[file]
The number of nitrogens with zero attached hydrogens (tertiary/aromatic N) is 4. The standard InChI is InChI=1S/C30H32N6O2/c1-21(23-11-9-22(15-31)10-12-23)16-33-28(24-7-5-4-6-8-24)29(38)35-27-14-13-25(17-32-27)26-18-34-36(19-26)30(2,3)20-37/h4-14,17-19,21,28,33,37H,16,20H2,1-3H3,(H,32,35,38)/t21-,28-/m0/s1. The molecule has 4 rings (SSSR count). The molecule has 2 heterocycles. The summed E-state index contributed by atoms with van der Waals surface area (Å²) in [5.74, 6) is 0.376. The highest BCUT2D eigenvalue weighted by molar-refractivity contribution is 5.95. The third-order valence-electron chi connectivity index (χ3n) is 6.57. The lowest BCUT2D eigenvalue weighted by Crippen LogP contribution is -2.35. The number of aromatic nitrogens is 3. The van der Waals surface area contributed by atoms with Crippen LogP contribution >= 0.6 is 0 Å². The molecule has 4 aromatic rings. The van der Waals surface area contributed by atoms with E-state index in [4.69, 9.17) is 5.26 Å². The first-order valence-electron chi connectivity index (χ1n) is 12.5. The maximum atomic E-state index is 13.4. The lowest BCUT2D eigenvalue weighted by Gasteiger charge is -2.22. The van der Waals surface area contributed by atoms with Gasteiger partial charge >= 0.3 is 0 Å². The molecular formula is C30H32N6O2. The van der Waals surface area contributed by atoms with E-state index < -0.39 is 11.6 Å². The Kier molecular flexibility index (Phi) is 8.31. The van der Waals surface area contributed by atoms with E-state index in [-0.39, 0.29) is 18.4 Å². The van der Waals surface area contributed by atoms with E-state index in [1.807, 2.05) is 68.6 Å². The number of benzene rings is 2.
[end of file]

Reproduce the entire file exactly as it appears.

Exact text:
The number of nitrogens with zero attached hydrogens (tertiary/aromatic N) is 4. The standard InChI is InChI=1S/C30H32N6O2/c1-21(23-11-9-22(15-31)10-12-23)16-33-28(24-7-5-4-6-8-24)29(38)35-27-14-13-25(17-32-27)26-18-34-36(19-26)30(2,3)20-37/h4-14,17-19,21,28,33,37H,16,20H2,1-3H3,(H,32,35,38)/t21-,28-/m0/s1. The molecule has 4 rings (SSSR count). The molecule has 2 heterocycles. The summed E-state index contributed by atoms with van der Waals surface area (Å²) in [5.74, 6) is 0.376. The highest BCUT2D eigenvalue weighted by molar-refractivity contribution is 5.95. The third-order valence-electron chi connectivity index (χ3n) is 6.57. The lowest BCUT2D eigenvalue weighted by Crippen LogP contribution is -2.35. The number of aromatic nitrogens is 3. The van der Waals surface area contributed by atoms with Crippen LogP contribution >= 0.6 is 0 Å². The molecule has 4 aromatic rings. The van der Waals surface area contributed by atoms with E-state index in [4.69, 9.17) is 5.26 Å². The first-order valence-electron chi connectivity index (χ1n) is 12.5. The maximum atomic E-state index is 13.4. The lowest BCUT2D eigenvalue weighted by Gasteiger charge is -2.22. The van der Waals surface area contributed by atoms with Gasteiger partial charge >= 0.3 is 0 Å². The molecular formula is C30H32N6O2. The van der Waals surface area contributed by atoms with E-state index < -0.39 is 11.6 Å². The Kier molecular flexibility index (Phi) is 8.31. The van der Waals surface area contributed by atoms with E-state index in [-0.39, 0.29) is 18.4 Å². The van der Waals surface area contributed by atoms with E-state index in [1.807, 2.05) is 68.6 Å². The number of benzene rings is 2.